The Challenge: Ensuring an inclusive digital transition
📢 In the face of the challenges triggered by the Covid pandemic and the current food, health, and environmental crises, ensuring a just, equitable, inclusive, and ethical digital transition is an unquestioned priority.
Why it's important: Technology as a catalyst for opportunities
❗ The pandemic has highlighted the many challenges that the world still faces: making the relationship between humanity and the Earth more balanced and efficient, promoting forms of widespread and collective prosperity without leaving anyone behind, restoring the link between individuals and their communities and between communities and their lands, promoting greater transparency and trust. All aspects in which technology can be an incredible enabling tool. The digital transition, whose scope and potential have been accelerated by the pandemic, is not a utopia, nor the random result of the development of new technologies, but a path sought and desired for its countless benefits.
A digital world can offer services and opportunities to its citizens and especially to those who inhabit inland areas or live particularly distant from historical centers, it can increase the efficiency of resources and thus help reduce the impact of humanity on Earth, ensuring greater transparency, decentralizing networks and giving back voice to citizens and supply chains.
In recent years, innovations in the digital sphere have paved the way for several improvements, starting with the agricultural sector, where the potential of technology 4.0 shows its greatest benefits not only in economic terms or through resource maximization, but also benefits related to human health and created by sustainable, efficient, and balanced processes. At the same time, the pandemic has highlighted the challenges of the digital transition, such as ensuring universal access to digital tools and data – crucial aspects to prevent technology from becoming a vehicle for inequalities, rather than connections.
According to the data reported by ISTAT (National Institute of Statistics), one family out of three, in Italy, does not own a computer or a tablet. The lack of adequate infrastructure to accommodate new digital solutions and the high rates of digital illiteracy are real problems that stand in the way of the transition to a digital society. In our country, 25% of Italians do not habitually use the internet, a percentage that doubles globally, considering that almost half of the world’s population is still offline. All these issues are worsened by the ethical issues related to the advancement of artificial intelligence and robotization, which inevitably alter the global labor market.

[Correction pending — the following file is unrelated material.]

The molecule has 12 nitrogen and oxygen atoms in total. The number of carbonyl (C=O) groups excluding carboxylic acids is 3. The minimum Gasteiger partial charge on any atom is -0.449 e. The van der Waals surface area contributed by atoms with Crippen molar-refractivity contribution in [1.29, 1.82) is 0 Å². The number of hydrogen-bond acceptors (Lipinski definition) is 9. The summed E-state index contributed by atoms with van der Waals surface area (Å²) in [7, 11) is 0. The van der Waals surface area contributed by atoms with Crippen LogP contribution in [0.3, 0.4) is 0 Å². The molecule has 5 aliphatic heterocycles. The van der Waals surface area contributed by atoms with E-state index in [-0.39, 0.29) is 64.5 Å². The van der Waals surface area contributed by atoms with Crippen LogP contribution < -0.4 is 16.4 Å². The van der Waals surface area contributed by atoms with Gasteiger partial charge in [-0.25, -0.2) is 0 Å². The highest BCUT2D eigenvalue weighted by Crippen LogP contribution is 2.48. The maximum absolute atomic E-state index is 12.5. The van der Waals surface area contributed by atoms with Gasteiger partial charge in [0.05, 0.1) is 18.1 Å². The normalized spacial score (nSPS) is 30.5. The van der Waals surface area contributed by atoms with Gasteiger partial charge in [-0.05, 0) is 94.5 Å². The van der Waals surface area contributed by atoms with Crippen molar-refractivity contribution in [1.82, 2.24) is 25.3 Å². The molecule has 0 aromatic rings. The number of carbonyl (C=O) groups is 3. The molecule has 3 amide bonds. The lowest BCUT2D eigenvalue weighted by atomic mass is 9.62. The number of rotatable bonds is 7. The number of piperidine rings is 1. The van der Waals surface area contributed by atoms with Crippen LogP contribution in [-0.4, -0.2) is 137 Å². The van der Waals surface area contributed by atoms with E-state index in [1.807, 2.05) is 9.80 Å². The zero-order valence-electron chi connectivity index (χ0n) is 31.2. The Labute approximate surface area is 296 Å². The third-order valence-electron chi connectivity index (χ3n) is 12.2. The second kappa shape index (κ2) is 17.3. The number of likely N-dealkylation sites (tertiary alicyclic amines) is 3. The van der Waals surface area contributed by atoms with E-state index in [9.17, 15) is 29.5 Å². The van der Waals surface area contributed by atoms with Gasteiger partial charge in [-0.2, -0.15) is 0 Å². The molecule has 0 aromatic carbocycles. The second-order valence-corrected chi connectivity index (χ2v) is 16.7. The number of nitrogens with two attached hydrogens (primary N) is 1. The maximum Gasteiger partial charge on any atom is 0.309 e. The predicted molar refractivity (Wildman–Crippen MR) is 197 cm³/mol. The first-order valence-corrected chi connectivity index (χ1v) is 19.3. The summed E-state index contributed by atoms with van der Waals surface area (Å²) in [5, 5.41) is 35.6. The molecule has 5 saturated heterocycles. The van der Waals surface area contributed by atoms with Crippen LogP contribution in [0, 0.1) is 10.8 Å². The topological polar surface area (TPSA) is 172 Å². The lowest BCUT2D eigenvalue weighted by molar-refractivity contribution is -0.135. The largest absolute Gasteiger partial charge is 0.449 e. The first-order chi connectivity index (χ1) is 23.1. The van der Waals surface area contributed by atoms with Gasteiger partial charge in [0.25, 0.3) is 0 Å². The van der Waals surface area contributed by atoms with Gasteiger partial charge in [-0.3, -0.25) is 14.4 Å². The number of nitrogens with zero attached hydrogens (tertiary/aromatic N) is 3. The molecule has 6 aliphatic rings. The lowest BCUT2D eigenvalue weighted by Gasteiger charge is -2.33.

The EU Strategy: accelerating a transition for the sake of the planet and the people
🇪🇺 Ensuring a democratic, inclusive, and sustainable digital transition is an integral part of the European Union policy. In 2019, the new European Commission of Ursula von der Leyen included the digital transition in the list of its six priorities. The European Union is looking at the digital world by keeping a focus on the citizens’ interests, providing concrete support to businesses, and promoting real environmental protection with the help of digital tools, which are all necessary to ensure Europe’s climate neutrality by 2050.
Regulation and protection of digital data, artificial intelligence, digital identity, and market policies are some of the issues on which the Union has worked in recent years to facilitate the transition to a digital and sustainable society during the so-called “digital decade.” On 19 March 2021, on the occasion of the European Digital Day, EU member countries signed a joint declaration of commitment to accelerate the digital transition through a series of initiatives that echo the goals set by the Commission. Among the various initiatives promoted are, for example, the commitment to develop a digital model of the Earth, called “Twin Earth” capable of predicting the possible future scenarios of our planet, together with the design and production of eco-friendly products.